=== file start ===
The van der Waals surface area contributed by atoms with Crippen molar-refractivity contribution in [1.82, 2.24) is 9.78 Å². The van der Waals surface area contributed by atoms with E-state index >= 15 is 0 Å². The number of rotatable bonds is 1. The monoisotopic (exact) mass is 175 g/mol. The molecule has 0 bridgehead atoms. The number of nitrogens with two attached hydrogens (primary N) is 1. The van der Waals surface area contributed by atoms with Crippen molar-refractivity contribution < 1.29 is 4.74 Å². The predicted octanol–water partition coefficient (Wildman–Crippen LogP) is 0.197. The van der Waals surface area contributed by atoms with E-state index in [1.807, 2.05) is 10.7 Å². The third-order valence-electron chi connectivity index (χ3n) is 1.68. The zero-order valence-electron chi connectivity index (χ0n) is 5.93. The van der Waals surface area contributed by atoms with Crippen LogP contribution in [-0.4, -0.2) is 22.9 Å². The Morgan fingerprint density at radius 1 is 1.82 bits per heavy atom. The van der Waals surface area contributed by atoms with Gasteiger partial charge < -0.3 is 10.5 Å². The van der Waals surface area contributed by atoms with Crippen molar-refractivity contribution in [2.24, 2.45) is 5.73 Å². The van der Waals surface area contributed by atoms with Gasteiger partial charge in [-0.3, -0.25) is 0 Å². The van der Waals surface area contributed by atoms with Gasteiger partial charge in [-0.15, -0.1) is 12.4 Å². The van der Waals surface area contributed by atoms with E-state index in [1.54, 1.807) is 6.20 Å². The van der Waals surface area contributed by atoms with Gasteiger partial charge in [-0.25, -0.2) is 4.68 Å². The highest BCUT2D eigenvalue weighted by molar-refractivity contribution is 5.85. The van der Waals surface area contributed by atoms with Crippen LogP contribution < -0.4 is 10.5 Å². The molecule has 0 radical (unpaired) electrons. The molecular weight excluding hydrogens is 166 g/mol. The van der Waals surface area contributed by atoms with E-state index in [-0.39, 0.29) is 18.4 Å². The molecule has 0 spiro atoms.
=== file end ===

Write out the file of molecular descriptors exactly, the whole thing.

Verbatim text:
The van der Waals surface area contributed by atoms with Crippen molar-refractivity contribution in [1.82, 2.24) is 9.78 Å². The van der Waals surface area contributed by atoms with E-state index >= 15 is 0 Å². The number of rotatable bonds is 1. The monoisotopic (exact) mass is 175 g/mol. The molecule has 0 bridgehead atoms. The number of nitrogens with two attached hydrogens (primary N) is 1. The van der Waals surface area contributed by atoms with Crippen molar-refractivity contribution < 1.29 is 4.74 Å². The predicted octanol–water partition coefficient (Wildman–Crippen LogP) is 0.197. The van der Waals surface area contributed by atoms with E-state index in [1.807, 2.05) is 10.7 Å². The third-order valence-electron chi connectivity index (χ3n) is 1.68. The zero-order valence-electron chi connectivity index (χ0n) is 5.93. The van der Waals surface area contributed by atoms with Crippen LogP contribution in [-0.4, -0.2) is 22.9 Å². The Morgan fingerprint density at radius 1 is 1.82 bits per heavy atom. The van der Waals surface area contributed by atoms with Gasteiger partial charge < -0.3 is 10.5 Å². The van der Waals surface area contributed by atoms with Crippen molar-refractivity contribution in [2.24, 2.45) is 5.73 Å². The van der Waals surface area contributed by atoms with Gasteiger partial charge in [-0.3, -0.25) is 0 Å². The van der Waals surface area contributed by atoms with Gasteiger partial charge in [-0.15, -0.1) is 12.4 Å². The van der Waals surface area contributed by atoms with E-state index in [1.54, 1.807) is 6.20 Å². The van der Waals surface area contributed by atoms with Gasteiger partial charge in [-0.25, -0.2) is 4.68 Å². The highest BCUT2D eigenvalue weighted by molar-refractivity contribution is 5.85. The van der Waals surface area contributed by atoms with Crippen LogP contribution < -0.4 is 10.5 Å². The molecule has 0 radical (unpaired) electrons. The molecular weight excluding hydrogens is 166 g/mol. The van der Waals surface area contributed by atoms with E-state index in [-0.39, 0.29) is 18.4 Å². The molecule has 0 spiro atoms.